In rural areas, many people still greet Nowruz by collecting rainwater for their Nowruz sofra, and by kindling bonfires on rooftops, in alleys or in courtyards. In towns this has become an elaborate ceremony on the evening of the last Wednesday of the year to kindle seven or nine fires and to jump over them while chanting a verse . Until recently, a few days before Nowruz wooden arches were erected at street junctions, bazaars, and shops, and they were lavishly decorated with variegated carpets, tapestry, pictures, mirrors, flowers, and greeneries (Massé, I, pp. 145-46). At present, fruits, sweets, and colored eggs are placed in containers together with pitchers of rose water and pure water. People of every call and means stroll around or get busy buying large quantities of sweets, fruits, and dry nuts. The sweets, most importantly the sowhān, samanu/samani, and small cookies made with chickpea or rice flour, are prepared at home or bought from confectioneries. Most favored fruits used to be apples, sour orange, lemon, quince, grapes, and pomegranate, but now various oranges, pears, even bananas, etc., are in style. The nuts include pistachios, shelled almond and walnut, and roasted chickpeas, all mixed with melon seeds, dried apricots, raisins, and dried mulberries. The fruits, sweets, and nuts are placed in the sofra-ye haft sin, together with bowls of water (one containing a red fish) and milk, candles and colored eggs, a mirror, the sabze, a few garlic cloves, vegetables (tarragon, leek, spring onions, basil, etc.), some new coins, a copy of the Qorʾān (or other holy scriptures, depending on the faith of the household), some cheese, and a container of samanu/samani. Greeting cards of all sorts and contents are sent to family and friends. Families in bereavement do not celebrate Nowruz. Many still believe that the departed souls of relatives will visit the house on the eve of Nowruz, and the houses are accordingly cleaned and a meal, or ranginak (a sort of pastry with pitted dates), or ahlā (sweetmeat made with rice flour, sugar, and saffron) is prepared and distributed (either in the streets or cemeteries) as offerings in memory of the departed ancestors (Honari, pp. 58-63 with literature; cf. Faqiri, 1971), in the tradition of Fravardagān. Also, there is still a widespread belief that on the morning of Nowruz a child or a handsome adult must knock at the door and when asked “who is it?” and “what have you brought?” reply: “I am the fortune and I bring heath and prosperity” (Inostrantsev, pp. 100-10, tr. Kāẓemzāda, pp. 107-108; cf. Honari, pp. 53, 97, 141-42).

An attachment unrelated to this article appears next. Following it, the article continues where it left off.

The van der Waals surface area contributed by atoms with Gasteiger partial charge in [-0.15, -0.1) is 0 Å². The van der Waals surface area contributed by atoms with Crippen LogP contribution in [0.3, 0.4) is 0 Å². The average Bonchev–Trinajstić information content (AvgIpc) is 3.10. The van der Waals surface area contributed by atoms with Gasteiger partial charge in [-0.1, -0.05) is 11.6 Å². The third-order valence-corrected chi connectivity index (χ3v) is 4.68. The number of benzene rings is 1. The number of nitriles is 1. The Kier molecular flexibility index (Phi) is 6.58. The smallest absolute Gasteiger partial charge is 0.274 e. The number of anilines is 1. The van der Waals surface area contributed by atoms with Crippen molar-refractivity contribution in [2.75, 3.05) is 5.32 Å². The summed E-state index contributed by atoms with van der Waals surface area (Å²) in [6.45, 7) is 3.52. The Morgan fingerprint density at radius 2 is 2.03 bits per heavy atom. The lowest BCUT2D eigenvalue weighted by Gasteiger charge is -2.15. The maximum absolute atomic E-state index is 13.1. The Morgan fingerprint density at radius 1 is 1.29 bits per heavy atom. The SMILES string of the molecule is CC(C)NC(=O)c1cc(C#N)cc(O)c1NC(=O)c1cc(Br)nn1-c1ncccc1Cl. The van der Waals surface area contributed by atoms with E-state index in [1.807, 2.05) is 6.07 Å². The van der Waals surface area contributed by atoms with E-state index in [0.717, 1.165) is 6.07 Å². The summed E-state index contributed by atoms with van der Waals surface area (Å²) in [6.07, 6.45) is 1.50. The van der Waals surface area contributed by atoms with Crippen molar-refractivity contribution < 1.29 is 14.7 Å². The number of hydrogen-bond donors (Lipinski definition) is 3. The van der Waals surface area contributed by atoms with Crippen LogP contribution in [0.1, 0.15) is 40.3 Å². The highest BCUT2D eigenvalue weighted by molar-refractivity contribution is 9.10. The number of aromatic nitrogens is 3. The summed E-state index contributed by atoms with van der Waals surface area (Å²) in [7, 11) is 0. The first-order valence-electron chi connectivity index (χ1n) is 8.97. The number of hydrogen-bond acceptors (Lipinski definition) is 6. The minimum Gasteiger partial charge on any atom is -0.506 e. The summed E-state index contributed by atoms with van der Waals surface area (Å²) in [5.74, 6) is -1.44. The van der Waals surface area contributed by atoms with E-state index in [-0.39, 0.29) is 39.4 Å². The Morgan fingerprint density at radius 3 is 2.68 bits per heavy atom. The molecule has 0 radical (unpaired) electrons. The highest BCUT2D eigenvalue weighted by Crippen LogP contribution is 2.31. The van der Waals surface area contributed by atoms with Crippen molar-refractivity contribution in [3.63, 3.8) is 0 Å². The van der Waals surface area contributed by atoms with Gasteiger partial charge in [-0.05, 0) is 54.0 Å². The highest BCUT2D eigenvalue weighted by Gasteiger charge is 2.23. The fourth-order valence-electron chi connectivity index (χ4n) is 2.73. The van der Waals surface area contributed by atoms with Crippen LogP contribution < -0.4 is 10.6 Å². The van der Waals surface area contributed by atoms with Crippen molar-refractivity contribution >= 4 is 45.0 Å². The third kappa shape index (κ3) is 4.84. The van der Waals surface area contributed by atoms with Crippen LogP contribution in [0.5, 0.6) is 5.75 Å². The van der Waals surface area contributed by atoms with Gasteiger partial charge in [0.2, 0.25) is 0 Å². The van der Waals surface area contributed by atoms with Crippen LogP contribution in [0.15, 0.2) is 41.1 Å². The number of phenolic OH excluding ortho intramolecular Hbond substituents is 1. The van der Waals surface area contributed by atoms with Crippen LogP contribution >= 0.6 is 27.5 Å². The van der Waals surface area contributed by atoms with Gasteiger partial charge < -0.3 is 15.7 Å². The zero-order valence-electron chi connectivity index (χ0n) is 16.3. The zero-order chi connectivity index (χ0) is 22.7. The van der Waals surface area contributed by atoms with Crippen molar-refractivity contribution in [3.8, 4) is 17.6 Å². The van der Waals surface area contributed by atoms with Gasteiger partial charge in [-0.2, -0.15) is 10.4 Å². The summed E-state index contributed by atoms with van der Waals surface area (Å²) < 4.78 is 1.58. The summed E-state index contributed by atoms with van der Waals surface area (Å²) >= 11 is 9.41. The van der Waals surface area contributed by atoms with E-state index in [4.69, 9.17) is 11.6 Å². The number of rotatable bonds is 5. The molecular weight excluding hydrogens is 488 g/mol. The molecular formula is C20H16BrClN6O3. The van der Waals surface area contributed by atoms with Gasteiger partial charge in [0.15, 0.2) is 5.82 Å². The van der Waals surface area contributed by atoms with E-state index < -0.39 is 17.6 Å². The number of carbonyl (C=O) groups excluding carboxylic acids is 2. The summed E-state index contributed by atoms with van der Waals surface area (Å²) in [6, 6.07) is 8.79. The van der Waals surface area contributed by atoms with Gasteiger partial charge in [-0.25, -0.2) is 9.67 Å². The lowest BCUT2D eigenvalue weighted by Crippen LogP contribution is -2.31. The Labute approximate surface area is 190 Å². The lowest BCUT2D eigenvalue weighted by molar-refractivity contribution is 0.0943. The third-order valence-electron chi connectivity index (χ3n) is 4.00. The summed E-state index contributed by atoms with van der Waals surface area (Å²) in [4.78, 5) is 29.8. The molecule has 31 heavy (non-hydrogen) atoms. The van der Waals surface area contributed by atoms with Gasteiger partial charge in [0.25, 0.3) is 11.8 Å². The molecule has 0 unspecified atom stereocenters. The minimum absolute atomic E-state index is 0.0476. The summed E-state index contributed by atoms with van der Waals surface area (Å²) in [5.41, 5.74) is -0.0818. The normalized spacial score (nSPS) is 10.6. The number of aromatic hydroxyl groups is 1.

On the eve of Nowruz special kinds of bread are baked, and a meal (usually fish with rice pilaf mixed with herbs) is consumed. Lights from bonfires illuminate many a rural house and village, and candles burn on graves, often accompanied by dishes of sweets, again as offerings to the dead. Meanwhile festive bands go around singing, dancing, and playing music, usually receiving gifts from neighborhood families. The exact moment of the “turning of the year” is announced in advance. In anticipation, families gather around the haft-sin table, many reciting prayers intended to impart good will to all. As soon as the year “turns,” children and in-laws get up and kiss the hands of the father and mother (or other elders if present), and offer their greetings. They themselves are in return kissed on the cheek (males) or forehead (female), and given their gifts (usually new banknote, occasionally gold or silver coins), and then the junior members of the family go through the same procedure with their elder siblings or in-laws. Customary congratulatory exclamations are: “May your Nowruz be happy!” (Nowruz-e [or ʿeyd-e] šomā mobārak [or ḵojasta/farḵonda] bāšad), “May health, victory, and prosperity be with you this year and many (or a thousand) years to come!” And to the elders: “May God save you for us!” (Ḵodā sāya-ye šomā-rā az sar-e mā kam nakonad, lit. ‘May God not diminish your shadow over our head!’). Replies are normally the same and for the last phrase run something like this: “May you be under the protection of God (often adding: and of Morteżā ʿAli)!” Then some sweets, nuts, and colored eggs are distributed among those present, and water is drunk for bringing health and happiness. The candles are not put out (certainly not by blowing on them) but left to be burned all the way. Immediately afterwards (or in the following morning if the year has turned during late night), kinfolks, household servants, friends, and acquaintances visit each other, go through the same ritual, are welcomed by the offer of rosewater, and partake of sweets and other delicacies. Those families who are in mourning usually visit the graves of the departed and pray, then return home. After that, the elders and notables of the society and the kindred visit them but without observing the customary ceremonies of Nowruz, merely wishing them heath and long life and pray that no loss may befall the family again.